A Public Pension Fund Tests the Cryptocurrency Waters

Ajit Singh, CIO at the Houston Firefighters’ Relief and Retirement Fund, shared an exclusive inside look at how the fund began to invest in Bitcoin and Ethereum.

Angel Garcia/Bloomberg

Angel Garcia/Bloomberg

While some endowments and family offices have been eager to add cryptocurrencies to their portfolios, public pension funds have generally taken a more wait-and-see approach. But for one group, that changed on October 21, when the Houston Firefighters’ Relief and Retirement Fund announced that it had made its first investment in Bitcoin and Ethereum.

Ajit Singh, HFRRF’s chief investment officer, spoke with Institutional Investor in an exclusive interview Thursday about the organization’s decision to invest — and what’s next for the fund.

HFRRF has thus far allocated 0.5 percent of its $5.2 billion portfolio to Bitcoin and Ethereum. However, because the allocation target ranges between 0 percent and 5 percent, HFRRF won’t have to rebalance immediately if Bitcoin’s valuation shoots up.

Singh began looking into cryptocurrency a few years ago after noticing that family offices and endowments — organizations typically on the cutting edge of new investments — had begun to invest in these currencies. Then, in December 2020, Mass Mutual announced that along with acquiring a minority stake in institutional cryptocurrency custody provider NYDIG, it was also buying $100 million in Bitcoin.

“I thought, this may have a place in a pension fund,” Singh said.


As he dug further into the asset, Singh’s investment thesis began to develop. He referred to it as the “democratization of value accumulation through disintermediation.” In layman’s terms, he believes that the lack of central control offered by Blockchain — the ledger used to record cryptocurrency transactions — helps eliminate fees on financial transfers, especially international ones.

Singh views the fund’s foray into Bitcoin and Ethereum as an investment not only in the currencies themselves, but in the technology behind them. “[To put it simply], we’re investing in rails, not in trains.”

Nevertheless, the fund still needed to explore the asset’s risk and return profiles. “In terms of technical analysis, it’s very volatile,” Singh said. “But if you look at historical volatility, it has come down quite a bit... As the price is going up, the volatility is going down.” Singh noted, however, that volatility is just one factor that must be considered when investing in cryptocurrencies. For example, because the asset class is uncorrelated to others, it offers a significant amount of diversification.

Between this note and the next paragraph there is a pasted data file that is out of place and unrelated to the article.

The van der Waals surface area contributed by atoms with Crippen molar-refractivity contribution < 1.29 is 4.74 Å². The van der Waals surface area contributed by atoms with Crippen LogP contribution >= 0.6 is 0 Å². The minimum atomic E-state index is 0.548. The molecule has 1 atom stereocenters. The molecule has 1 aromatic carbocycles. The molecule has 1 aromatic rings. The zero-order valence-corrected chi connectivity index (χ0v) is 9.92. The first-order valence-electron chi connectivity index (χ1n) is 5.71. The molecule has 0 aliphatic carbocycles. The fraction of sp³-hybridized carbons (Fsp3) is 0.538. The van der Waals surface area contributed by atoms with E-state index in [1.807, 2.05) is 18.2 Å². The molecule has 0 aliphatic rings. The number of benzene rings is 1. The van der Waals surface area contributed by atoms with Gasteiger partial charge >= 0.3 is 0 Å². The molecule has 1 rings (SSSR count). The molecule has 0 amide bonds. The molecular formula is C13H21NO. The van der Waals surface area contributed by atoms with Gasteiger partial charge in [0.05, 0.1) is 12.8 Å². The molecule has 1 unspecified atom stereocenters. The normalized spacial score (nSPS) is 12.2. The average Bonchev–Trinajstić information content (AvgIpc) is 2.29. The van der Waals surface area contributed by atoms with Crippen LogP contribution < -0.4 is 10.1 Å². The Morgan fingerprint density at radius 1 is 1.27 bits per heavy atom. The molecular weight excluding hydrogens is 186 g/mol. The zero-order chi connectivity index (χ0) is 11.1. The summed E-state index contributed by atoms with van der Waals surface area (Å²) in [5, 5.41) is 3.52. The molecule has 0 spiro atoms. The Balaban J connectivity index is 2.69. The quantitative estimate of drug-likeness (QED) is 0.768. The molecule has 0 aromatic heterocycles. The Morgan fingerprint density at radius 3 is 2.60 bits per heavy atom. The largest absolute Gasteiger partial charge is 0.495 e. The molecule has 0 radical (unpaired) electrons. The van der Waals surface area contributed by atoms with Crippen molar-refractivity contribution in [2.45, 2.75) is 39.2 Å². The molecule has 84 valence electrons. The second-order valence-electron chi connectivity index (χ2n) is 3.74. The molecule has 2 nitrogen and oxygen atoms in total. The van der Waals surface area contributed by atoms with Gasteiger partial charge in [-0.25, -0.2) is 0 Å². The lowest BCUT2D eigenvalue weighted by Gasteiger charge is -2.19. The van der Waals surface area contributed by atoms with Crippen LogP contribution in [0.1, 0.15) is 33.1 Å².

“We did a whole analysis in terms of valuations,” Singh said. “What was holding us back was the regulatory framework.”

Singh said the lack of clarity surrounding the question of whether countries could regulate cryptocurrency, and how they would do it, held HFRRF back from making the allocation a few years ago. But he says that things have begun to change. In fact, certain rules for crypto brokers were included in the $3 trillion infrastructure bill passed by the U.S. government in August. “You don’t regulate something if you’re planning to outlaw it,” Singh said.

The firefighters who HFRRF serves were also pushing the fund to allocate capital to cryptocurrency. “Some of the firefighters were asking the board why we don’t have Bitcoin,” Singh said, adding that the pension fund beneficiaries regularly attend board and investment committee meetings. “People were curious about it.”

HFRRF’s board wasn’t against adding cryptocurrency to the portfolio, but they did need help understanding the asset class. Singh said that he spent six or seven months educating board members about how cryptocurrency works, as well as the diversification benefits it offers a portfolio.

The fund ended up finalizing its decision earlier this year, and like Mass Mutual, selected NYDIG as its custodian. Singh said the company offers over-the-counter execution, which he called a “much more efficient” operation than Coinbase.

HFRRF is also allocating capital to cryptocurrency-related investments in its private assets portfolio. The fund is currently in talks with a venture firm, with the goal of investing in early-stage blockchain technology sometime in the first quarter of 2022.

While Singh is open to adding investments like these, HFRRF’s allocation to cryptocurrencies will likely remain small — at least for the time being. “I don’t think it’s prime time to do 10 or 20 percent in the portfolio,” Singh said. “I think it’s like a spice that’s really good, but you don’t need much of it.”